We continue to treat ourselves whenever we visit St. Augustine. Our current favorite product is their chocolate amoretto sauce, delicious in coffee or on strawberries, ice cream, fingers, whatever.

    Reply
  76. Good for you, Laura!

    Ruth Anne, I am on a tablet too! But it has a sturdy protective case and this has a fold out keyboard. However, the desktop computer is much easier to use.

    Reply
  77. RA/WP – Where in St. Aug. is this place of chocolate? I haven’t visited for about a decade or so, but still know some of the streets and check their newspaper online.

    Reply
  78. Don’t tempt me; have already had my two squares of UMC Fair Trade dark chocolate for the day. Will have supper w/ dear friends couple [both ord. ELCA clergy] and their daughter in law around 6. I supplied the 2 mallards and a varied 6-pack; they supply the cooking skills, sides, dessert, warm comfy home. Life is good.

    Peace,

    Reply
  79. c e-p: http://www.whetstonechocolates.com/Store-Locations-s/118.htm

    Charlotte: My tablet has a detachable keyboard which is easier for typing lengthy missives but walking across the room to the PC is even easier ๐Ÿ™‚ Which tablet do you have? Bob’s iPad is nearing the end of its days and the battery in my tablet is also showing its age. We’ve decided that our next devices will match in order to simplify communication and problem-solving but haven’t settled on make/model, other than not Apple.

    Reply
  80. Hershey Kisses are my guilty pleasure, in either the milk or dark persuasion. (“Guilty pleasure” does sound better than “secret addiction”, doesn’t it?)

    Llee: Now that’s a chocolate orgy in which I could really get involved! Think about me while you’re enjoying it. ๐Ÿ™‚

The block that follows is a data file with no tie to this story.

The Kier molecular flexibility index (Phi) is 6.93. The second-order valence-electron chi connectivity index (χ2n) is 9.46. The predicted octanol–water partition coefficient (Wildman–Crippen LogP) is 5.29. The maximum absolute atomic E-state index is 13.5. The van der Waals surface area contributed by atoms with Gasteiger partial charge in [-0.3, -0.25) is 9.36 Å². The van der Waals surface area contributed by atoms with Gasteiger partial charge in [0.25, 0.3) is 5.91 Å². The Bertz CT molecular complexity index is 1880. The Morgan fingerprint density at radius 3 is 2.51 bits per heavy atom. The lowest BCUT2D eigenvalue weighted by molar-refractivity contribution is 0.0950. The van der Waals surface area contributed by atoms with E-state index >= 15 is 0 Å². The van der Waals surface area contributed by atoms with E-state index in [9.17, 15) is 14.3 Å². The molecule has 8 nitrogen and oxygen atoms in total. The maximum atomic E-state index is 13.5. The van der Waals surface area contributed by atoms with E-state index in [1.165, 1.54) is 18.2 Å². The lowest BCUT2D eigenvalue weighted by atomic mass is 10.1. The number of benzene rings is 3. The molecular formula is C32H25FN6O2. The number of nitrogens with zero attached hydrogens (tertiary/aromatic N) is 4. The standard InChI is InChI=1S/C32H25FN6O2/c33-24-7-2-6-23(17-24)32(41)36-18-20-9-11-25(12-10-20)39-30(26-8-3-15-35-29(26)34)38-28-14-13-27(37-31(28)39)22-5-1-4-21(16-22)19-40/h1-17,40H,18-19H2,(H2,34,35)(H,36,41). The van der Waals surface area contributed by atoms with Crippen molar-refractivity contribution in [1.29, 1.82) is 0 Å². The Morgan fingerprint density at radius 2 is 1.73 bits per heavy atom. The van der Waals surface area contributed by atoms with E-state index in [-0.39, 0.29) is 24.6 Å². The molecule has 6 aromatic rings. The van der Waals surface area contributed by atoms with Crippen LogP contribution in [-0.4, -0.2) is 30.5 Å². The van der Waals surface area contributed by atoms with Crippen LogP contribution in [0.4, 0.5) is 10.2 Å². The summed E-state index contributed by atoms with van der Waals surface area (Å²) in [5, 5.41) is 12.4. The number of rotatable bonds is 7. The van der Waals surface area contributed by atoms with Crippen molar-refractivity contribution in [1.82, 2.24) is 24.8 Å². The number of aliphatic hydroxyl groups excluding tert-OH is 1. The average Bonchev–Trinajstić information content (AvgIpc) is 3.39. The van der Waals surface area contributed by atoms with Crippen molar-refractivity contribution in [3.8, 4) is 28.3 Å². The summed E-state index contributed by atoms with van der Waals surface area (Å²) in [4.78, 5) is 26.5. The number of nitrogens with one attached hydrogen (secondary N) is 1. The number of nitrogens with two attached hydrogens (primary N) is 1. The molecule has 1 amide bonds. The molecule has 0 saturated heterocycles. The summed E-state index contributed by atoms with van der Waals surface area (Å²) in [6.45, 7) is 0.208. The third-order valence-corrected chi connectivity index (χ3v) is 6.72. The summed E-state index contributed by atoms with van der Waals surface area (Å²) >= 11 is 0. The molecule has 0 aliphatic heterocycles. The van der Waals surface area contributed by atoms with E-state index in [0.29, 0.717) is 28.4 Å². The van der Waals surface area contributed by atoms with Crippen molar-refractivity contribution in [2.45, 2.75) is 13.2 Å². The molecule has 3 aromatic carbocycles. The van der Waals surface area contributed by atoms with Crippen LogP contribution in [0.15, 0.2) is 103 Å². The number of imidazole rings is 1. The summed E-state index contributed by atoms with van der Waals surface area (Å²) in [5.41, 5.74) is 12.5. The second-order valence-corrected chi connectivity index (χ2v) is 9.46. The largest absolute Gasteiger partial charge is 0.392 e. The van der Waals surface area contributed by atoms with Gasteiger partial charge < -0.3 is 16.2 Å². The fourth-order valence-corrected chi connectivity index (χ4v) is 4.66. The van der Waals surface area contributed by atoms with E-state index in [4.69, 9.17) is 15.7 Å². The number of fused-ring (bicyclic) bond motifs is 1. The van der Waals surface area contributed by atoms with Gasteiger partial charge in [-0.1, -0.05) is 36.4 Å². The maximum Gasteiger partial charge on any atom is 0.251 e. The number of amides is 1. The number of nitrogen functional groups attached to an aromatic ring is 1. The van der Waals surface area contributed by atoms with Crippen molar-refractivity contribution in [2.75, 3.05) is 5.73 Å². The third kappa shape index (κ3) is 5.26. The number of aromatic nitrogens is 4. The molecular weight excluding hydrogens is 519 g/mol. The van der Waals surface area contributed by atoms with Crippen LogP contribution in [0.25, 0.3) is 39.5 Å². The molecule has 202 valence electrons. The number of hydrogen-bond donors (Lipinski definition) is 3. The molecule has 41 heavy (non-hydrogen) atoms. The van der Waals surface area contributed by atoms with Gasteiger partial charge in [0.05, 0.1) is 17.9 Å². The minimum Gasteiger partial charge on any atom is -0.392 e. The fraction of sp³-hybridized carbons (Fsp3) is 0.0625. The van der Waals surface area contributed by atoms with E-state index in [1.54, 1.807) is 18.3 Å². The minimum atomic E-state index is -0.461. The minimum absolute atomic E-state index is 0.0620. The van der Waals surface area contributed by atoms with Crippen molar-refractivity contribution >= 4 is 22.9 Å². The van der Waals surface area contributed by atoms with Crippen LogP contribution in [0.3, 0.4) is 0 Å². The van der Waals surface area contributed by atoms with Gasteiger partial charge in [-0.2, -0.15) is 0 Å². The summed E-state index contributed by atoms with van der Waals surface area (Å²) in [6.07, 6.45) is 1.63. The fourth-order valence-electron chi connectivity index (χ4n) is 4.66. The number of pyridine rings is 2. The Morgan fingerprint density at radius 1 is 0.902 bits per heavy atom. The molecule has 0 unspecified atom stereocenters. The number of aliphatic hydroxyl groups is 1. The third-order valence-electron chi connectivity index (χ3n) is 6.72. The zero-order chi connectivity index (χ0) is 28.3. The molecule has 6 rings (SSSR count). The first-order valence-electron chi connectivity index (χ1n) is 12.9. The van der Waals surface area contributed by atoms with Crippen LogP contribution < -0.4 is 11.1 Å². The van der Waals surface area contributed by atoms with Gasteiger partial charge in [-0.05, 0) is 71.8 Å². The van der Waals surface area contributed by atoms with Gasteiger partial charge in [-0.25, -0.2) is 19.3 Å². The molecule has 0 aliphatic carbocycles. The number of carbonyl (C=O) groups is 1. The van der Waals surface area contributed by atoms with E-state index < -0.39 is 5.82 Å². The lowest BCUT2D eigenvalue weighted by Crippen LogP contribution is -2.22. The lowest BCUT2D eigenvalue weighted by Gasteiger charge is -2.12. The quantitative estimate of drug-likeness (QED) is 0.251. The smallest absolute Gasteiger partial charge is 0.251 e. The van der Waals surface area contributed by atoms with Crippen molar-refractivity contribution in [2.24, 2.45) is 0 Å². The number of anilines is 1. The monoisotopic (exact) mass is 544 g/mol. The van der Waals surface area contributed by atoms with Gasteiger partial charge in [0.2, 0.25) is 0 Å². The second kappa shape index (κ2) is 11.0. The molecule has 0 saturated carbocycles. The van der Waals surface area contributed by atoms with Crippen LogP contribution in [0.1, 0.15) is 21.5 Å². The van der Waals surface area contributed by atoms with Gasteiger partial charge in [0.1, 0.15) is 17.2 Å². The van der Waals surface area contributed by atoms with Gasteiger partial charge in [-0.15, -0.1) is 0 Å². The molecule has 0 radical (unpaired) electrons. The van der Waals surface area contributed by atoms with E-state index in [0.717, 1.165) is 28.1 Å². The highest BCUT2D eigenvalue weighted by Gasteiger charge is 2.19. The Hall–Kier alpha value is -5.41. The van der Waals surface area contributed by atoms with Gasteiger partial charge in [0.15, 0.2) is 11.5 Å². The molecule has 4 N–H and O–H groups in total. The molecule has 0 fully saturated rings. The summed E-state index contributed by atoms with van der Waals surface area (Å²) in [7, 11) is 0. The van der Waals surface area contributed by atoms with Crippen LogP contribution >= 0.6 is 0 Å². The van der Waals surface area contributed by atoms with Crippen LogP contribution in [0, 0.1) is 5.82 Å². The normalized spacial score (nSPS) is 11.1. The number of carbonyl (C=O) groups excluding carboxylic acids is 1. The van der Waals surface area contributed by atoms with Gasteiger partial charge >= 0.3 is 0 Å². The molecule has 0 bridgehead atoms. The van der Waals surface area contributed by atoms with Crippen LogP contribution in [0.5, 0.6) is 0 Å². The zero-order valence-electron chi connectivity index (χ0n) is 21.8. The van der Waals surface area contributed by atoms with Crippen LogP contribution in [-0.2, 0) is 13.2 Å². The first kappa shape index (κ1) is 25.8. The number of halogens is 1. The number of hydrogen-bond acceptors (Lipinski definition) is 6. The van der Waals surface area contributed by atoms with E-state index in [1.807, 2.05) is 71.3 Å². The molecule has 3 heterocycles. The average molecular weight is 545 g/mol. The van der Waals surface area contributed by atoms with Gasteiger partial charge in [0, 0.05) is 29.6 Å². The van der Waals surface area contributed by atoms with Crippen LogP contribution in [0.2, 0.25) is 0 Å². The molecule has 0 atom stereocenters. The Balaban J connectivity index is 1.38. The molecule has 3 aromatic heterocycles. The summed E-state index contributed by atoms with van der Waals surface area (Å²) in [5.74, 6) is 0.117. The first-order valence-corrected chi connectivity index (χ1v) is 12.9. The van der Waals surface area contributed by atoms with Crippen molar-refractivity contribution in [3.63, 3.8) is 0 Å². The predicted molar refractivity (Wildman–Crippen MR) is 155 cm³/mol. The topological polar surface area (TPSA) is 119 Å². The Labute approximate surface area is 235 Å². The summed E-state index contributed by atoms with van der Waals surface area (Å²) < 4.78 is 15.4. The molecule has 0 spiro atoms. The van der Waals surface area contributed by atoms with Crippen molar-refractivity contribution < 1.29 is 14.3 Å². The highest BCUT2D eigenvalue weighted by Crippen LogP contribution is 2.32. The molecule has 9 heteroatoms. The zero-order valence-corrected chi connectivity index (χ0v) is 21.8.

Reply
  81. Thinking about trying to figure out a triple chocolate chip cookie that is sugar free with pecans, oatmeal, crisp and crunchy but at same time soft and gooey.

    Don’t get me wrong, I can do it with butter and sugar. Question is, healthier. With dried cherries.

    Reply
  82. I like Hersey Hugs, or real white chocolate (the kind with *real* cocoa butter!).

    As a side note, a noteworthy day for me tomorrow. Two year anniversary of the kidney transplant! It’s working (apostrophe intended) and I’m still recovering from 7 years of dialysis and related health issues.

    Reply
  83. David:
    Prayers for continued success.

    Old Spice shaving soap.
    Maybe English Leather,
    cows and chickens didn’t like aftershaves.

    Laketown Chocolates – Chocolate Caramel with Sea Salt

    Reply
  84. Mizz Charlotte how did you make out in the big blizzard?
    Or was it all TWC hype or was it just on the coast?
    Still have not talked to son.

    GM Debbe where ever you are. Big heart for Valentine’s

    Reply
  85. Thanks, RA. Thanks also for the humor, OB, though I would have seen it in this morning’s newspaper anyway.
    Indeed, David, many happy returns of the day, as you might consider the day a kind of rebirth.

    Reply
  86. Happy Valentine’s Day to you, Laura (making you the first of the day to receive that Ghostly Greeting), and to everyone in the Village. Especially the ladies, of course. <3

    Reply
  87. Good morning and happy Valentines Day to my favorite people. I wish I could give all of you a hug and wish you knew what a huge part of my life you were.

    Love is the most important of the graces, hope, faith, charity and love, the cornerstones of our lives.

    And yes, before someone tells me there are three I know but I am from New Orleans and that is a New Orleans insider joke involving an elaborate mausoleum. Which has four corners and an extra grace.

    Love you and as a friend says, smooches to everyone. XXXXXXXX

    Reply

Leave a Comment